Truly-Fast Stories…From Kid Coma
January 11, 2012
Fast Stories…From Kid Coma(Capitol/Sub Pop 1995)
Fast Stories…From Kid Coma is an unheralded gem that was discarded and quickly forgotten amidst the rush to sign the next big thing in the wake of Nirvana’s success, Truly had the pedigree to get the attention of a major label since its members included Hiro Yamamoto of Soundgarden and Mark Pickerel of Screaming Trees, but their predilection for drugged, proggy riffs and dissonant ballads that drag on for twelve minutes disqualified them from the winner’s circle. I never dug the aforementioned bands that much, so it’s kind of surprising that I always keep coming back to this album years later since Truly kind of reminds me of a laid-back stoner version of Soundgarden minus the embarrassing emoting, Robert Plant-esque wails and eagerness to pen a hit. The wildcard in this equation is singer and guitarist Robert Roth whose lazy, deadpan drawl fits the nihilistic, doomed vibe of this concept album about god knows what. In addition, his guitar playing alternates between gorgeous metallic smears of feedback and majestic psychedelic riffing that is simultaneously elegant and damaged all at once.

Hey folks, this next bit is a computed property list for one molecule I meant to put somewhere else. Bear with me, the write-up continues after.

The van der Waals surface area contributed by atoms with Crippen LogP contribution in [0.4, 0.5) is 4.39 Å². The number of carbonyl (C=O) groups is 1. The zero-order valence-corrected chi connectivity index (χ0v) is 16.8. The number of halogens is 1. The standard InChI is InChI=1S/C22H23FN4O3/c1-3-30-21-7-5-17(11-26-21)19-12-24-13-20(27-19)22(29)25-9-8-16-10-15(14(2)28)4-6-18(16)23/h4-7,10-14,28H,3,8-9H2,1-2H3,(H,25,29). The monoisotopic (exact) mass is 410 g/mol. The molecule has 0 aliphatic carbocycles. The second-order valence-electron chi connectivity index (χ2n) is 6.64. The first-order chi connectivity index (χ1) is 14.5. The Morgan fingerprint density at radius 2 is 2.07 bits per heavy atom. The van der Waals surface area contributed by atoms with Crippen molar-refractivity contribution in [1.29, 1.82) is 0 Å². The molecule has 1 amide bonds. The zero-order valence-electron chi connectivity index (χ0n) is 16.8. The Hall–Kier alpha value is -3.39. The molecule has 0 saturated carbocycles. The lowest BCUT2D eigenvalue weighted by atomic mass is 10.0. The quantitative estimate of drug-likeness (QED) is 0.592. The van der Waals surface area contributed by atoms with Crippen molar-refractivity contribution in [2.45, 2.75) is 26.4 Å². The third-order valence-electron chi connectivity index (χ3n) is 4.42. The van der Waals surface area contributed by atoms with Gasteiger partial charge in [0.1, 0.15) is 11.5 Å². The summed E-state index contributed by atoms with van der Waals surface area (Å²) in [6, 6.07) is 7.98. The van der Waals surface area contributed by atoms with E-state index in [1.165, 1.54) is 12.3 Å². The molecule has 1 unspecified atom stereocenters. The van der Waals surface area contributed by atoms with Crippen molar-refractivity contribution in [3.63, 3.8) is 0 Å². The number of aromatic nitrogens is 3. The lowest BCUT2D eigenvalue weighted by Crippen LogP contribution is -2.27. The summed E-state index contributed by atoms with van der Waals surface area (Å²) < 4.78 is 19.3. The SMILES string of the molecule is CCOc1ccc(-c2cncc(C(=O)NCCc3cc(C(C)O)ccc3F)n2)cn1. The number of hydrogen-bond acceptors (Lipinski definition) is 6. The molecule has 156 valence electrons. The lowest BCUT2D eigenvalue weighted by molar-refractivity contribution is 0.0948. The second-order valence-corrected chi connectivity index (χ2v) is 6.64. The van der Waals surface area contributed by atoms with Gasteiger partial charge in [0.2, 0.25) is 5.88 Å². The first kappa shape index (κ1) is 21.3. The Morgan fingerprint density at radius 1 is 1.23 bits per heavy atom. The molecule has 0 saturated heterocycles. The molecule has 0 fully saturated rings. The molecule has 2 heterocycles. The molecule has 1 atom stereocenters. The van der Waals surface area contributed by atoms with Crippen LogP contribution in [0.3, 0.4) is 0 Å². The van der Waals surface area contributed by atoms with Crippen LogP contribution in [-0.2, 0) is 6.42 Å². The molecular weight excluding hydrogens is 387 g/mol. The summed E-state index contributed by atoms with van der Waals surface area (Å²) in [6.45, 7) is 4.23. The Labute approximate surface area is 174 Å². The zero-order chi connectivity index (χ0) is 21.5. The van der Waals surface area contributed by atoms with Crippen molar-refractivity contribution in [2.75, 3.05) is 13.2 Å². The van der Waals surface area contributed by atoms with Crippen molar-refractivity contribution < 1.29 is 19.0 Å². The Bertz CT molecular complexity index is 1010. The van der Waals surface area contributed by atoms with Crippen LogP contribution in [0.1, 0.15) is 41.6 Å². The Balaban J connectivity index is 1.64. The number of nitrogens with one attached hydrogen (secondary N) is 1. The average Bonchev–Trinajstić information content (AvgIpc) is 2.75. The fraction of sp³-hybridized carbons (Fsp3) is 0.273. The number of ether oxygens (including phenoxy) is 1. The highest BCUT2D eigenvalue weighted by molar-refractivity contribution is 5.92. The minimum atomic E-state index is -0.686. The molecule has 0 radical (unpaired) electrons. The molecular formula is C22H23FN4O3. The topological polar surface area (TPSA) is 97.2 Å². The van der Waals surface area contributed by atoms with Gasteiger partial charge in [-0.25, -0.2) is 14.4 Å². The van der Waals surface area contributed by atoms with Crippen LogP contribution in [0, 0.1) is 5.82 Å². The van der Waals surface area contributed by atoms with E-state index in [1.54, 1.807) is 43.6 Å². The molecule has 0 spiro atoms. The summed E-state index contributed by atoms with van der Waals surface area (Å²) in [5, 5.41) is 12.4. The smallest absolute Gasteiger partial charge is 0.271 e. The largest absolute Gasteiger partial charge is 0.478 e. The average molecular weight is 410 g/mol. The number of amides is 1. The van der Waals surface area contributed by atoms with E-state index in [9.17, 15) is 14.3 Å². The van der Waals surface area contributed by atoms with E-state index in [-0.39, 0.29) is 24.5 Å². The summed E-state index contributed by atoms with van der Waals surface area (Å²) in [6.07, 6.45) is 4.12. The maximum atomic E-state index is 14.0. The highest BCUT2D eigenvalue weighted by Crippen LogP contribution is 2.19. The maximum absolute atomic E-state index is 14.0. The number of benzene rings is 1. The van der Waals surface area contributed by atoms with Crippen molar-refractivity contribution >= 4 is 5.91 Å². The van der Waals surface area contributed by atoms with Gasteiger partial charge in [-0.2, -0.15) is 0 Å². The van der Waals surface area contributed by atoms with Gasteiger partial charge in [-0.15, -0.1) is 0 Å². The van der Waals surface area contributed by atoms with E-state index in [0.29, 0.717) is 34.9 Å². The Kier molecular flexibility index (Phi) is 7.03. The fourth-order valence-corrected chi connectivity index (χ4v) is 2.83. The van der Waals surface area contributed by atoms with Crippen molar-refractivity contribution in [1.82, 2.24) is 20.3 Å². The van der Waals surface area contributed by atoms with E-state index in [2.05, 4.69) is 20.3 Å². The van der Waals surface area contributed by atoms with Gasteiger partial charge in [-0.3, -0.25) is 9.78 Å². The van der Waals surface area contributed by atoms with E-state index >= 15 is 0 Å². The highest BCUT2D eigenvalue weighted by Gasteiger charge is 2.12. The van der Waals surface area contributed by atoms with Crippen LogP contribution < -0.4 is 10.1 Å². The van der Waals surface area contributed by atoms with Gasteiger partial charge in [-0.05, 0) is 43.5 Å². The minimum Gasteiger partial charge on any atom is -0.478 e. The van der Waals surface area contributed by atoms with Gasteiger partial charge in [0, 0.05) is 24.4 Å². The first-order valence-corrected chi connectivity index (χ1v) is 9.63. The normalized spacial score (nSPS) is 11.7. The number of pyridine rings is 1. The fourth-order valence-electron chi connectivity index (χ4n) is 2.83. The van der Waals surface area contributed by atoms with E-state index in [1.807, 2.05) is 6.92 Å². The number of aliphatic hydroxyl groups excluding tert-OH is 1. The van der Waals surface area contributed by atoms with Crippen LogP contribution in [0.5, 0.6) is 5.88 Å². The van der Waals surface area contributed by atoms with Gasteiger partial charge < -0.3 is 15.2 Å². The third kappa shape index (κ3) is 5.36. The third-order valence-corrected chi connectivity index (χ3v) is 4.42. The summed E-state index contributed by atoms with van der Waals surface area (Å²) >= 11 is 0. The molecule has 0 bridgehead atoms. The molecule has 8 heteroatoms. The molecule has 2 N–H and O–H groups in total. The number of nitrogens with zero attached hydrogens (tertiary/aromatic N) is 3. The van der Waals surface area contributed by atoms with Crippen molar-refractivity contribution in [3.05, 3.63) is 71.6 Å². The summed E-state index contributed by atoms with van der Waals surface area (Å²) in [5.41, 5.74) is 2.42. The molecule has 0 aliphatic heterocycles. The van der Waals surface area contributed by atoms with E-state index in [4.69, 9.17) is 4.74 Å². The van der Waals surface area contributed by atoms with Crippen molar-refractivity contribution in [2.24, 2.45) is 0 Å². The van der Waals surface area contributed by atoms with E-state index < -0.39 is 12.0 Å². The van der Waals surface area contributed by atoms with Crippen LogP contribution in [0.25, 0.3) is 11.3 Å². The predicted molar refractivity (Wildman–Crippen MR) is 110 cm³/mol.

Another thing that set Truly apart from its peers was its unrelentingly bleak instrumentation and lyrics. There isn’t an upbeat note or verse to be found here. It’s an album designed for those looking to wallow in misery. At times, it even flirts with an oppressive arena rock take on goth ala the Cure’s Disintegration on the slower numbers, albeit with more testosterone and a passion for 70s metal and hard rock. What makes Kid Coma appealing is the fact that it is such a stylistic mess as “Blue Flame Ford” somehow tosses My Bloody Valentine’s Loveless, Nirvana and some hoary classic rock riffs against the wall and it somehow achieves excellence. I’m not saying that the song is brilliant, but the juxtaposition of strange bedfellows works in mysterious ways here. However, the highlights of the album are the long, drawn out melancholy numbers where the band stretches out their legs and lets Roth slowly build an anthem from narcoleptic beginnings to ecstatic peaks and back again to mellower valleys. The duo of “Angelhead” and “Chlorine” last a grand total of twenty minutes, but squash all that I love about 90s alt-rock into twin ballads that whisk me back to stoned nights in my dorm room with an ill-suited hairdo and even worse fashion sense. I understand if Kid Coma disappoints you tremendously since it’s got its share of underwhelming moments to match its impeccable pinnacles, but the gentle, insistent tug of nostalgia gives it a glow that keeps me coming back more than I care to mention.